Fossil record radiometric dating
This form of uranium usually decays into a stable lead isotope but the uranium atoms can also split – a process known as fission.
During this process the pieces of the atom move apart at high speed, causing damage to the rock or mineral.
The heat from a volcanic eruption releases all the argon from the molten rock and disperses it into the atmosphere.
Argon then starts to re-accumulate at a constant rate in the newly formed rock that is created after the eruption.
This technique is, however, useful for providing relative dates for objects found at the same site.
Another useful chemical analysis technique involves calculating the amount of nitrogen within a bone.
Uranium is present in many different rocks and minerals, usually in the form of uranium-238.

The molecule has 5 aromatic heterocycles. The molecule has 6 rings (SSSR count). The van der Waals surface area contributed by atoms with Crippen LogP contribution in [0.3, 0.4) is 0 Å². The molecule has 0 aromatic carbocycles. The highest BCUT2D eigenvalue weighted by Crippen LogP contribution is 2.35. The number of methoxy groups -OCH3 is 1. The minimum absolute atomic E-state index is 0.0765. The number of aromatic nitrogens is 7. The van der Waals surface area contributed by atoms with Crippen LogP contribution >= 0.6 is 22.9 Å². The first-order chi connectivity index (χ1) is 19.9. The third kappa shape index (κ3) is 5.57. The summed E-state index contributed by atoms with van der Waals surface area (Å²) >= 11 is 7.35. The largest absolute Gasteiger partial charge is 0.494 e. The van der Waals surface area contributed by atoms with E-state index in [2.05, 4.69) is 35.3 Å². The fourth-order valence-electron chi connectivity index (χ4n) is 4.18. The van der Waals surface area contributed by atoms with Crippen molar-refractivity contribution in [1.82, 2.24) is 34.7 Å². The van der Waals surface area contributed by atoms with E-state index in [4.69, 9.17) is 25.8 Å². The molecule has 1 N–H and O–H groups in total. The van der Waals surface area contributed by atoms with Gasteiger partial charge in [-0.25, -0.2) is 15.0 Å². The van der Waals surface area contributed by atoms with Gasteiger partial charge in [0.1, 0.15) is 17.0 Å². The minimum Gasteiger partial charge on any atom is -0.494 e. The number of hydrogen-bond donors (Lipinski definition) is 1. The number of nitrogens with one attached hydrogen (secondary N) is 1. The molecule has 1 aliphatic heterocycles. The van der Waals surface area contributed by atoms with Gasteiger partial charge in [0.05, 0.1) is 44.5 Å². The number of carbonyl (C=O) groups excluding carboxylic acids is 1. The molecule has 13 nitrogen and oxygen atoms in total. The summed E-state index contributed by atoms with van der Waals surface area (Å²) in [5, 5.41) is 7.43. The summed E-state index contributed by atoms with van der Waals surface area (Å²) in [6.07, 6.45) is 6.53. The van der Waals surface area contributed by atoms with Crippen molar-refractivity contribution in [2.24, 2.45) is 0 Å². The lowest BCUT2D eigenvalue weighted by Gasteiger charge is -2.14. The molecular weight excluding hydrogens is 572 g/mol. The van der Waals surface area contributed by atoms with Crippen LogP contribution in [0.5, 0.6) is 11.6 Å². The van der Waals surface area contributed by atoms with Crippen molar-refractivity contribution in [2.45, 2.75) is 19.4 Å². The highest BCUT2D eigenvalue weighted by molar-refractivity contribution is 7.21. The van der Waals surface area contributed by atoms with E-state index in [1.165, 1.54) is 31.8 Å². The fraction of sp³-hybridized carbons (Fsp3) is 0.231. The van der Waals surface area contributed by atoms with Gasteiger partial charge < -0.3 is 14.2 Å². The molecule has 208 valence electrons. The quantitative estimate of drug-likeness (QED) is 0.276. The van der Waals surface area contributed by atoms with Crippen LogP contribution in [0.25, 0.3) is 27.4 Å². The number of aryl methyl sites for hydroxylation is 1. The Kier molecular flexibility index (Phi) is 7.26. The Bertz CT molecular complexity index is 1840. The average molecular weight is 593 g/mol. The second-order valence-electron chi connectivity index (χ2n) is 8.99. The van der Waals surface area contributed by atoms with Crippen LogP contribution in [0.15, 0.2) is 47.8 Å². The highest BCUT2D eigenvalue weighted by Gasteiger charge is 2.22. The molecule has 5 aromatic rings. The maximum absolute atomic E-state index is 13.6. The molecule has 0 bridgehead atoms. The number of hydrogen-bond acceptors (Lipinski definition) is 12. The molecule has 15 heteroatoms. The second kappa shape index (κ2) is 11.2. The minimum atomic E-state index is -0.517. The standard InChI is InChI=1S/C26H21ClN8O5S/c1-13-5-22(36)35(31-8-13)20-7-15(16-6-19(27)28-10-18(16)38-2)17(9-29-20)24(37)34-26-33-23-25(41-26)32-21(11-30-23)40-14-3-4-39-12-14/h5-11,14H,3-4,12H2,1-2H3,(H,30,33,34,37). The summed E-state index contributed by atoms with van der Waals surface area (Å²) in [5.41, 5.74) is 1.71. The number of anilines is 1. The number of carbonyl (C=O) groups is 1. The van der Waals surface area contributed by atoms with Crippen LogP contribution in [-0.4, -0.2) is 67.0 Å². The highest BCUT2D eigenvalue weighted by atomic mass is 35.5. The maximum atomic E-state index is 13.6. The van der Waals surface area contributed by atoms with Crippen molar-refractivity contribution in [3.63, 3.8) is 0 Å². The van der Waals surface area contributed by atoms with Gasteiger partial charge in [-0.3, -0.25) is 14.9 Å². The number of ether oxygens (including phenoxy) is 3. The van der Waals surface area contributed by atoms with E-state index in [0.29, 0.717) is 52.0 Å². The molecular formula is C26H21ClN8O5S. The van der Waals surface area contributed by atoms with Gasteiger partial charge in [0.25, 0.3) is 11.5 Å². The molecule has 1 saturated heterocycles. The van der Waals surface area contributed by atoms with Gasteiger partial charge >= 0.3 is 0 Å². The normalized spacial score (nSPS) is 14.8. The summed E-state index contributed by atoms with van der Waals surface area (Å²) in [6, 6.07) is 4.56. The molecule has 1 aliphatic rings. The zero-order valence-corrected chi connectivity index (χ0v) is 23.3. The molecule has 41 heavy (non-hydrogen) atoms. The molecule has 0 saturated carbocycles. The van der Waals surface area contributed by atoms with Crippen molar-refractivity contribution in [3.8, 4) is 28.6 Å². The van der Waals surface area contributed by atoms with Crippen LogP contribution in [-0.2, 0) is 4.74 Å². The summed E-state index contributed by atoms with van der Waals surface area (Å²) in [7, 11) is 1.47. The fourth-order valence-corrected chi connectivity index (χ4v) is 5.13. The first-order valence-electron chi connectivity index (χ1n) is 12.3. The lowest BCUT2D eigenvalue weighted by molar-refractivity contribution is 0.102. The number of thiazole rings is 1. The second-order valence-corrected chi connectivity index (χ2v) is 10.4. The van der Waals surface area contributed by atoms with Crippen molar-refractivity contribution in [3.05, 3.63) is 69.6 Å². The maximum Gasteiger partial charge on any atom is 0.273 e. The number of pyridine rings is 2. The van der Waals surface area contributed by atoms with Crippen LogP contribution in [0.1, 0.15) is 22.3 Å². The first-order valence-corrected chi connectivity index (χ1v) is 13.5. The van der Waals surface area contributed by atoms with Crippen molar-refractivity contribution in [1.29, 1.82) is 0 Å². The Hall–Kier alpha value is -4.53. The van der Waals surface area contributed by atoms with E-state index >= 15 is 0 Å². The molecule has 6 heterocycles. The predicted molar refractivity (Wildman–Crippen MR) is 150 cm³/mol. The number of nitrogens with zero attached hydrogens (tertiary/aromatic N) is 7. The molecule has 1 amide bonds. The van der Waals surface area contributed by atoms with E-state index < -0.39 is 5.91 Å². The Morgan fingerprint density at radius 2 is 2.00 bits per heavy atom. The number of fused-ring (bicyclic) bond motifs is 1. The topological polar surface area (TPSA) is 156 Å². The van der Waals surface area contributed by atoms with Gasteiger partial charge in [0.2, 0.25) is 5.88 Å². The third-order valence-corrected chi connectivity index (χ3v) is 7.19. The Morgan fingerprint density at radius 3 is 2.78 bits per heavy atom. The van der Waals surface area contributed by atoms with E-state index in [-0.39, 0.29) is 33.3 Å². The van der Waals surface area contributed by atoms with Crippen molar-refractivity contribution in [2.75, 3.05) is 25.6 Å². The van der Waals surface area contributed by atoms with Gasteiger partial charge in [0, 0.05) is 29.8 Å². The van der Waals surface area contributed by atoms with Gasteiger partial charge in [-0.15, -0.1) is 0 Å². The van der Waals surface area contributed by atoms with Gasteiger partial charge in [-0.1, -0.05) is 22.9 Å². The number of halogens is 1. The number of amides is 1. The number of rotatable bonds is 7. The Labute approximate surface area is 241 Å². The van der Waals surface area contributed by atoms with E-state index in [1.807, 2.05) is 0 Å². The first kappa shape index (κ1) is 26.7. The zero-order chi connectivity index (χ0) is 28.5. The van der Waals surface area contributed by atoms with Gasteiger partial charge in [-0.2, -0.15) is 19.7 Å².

This damage is in the form of tiny marks called fission tracks.
When volcanic rocks and minerals are formed, they do not contain fission tracks.
The level of nitrogen gradually reduces as the bone decays.
Absolute dating is not possible with this method because the rate at which the nitrogen content declines depends on the surrounding temperature, moisture, soil chemicals and bacteria.
Buried bones absorb chemicals, such as uranium and fluorine, from the surrounding ground and absorb more of these chemicals the longer they remain buried.